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Sustainability as a Conceptual Focus for Public Administration


Daniel J. Fiorino is executive in residence and director of the Center for Environmental Policy at American University. His teaching and research interests include environmental policy, environmental sustainability, and regulatory innovation. He is the author of The New Environmental Regulation, which won the 2007 Brownlow Award of the National Academy of Public Administration.


This article argues that sustainability should define the conceptual focus for the field of public administration in the coming decade. Sustainability involves three systems: environmental, economic, and political/social systems. The challenge of governance, and thus of public administration, is to sustain each of these systems on its own while maintaining an appropriate balance among them. The article defines the sustainability concept, and its environmental component in particular, in ways that are relevant to public administration; assesses the validity of the concept in terms of the interrelationships and interdependencies among the three systems; and suggests the implications for the field. By integrating knowledge and study of the environmental system with the traditional competence in the political/social and economic systems that is expected in the field, public administrators may achieve a more theoretically complete and empirically valid foundation for education, research, and practice.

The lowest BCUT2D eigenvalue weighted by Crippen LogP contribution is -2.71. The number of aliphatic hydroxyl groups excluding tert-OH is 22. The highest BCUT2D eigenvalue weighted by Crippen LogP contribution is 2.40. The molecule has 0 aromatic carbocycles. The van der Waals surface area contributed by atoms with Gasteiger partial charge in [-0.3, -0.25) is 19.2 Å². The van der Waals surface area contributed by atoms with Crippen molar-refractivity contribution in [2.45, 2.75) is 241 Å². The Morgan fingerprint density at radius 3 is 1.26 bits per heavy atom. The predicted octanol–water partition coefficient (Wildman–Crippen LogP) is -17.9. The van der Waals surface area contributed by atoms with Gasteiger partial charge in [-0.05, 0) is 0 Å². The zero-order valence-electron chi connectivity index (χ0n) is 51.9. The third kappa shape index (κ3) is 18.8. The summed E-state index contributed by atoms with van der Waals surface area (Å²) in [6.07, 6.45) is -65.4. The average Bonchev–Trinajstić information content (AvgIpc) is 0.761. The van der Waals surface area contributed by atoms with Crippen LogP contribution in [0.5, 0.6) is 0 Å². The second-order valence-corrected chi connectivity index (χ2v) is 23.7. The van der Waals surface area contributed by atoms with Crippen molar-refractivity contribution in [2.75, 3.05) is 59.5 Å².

And just as many apparently insoluble problems have eluded solution until someone discovered the “right” way to view them, so it may be that our failure to cope adequately with certain large and complex problems of our time is a consequence of failure to see the unifying elements in the complexity.

—Lynton K. Caldwell, 1963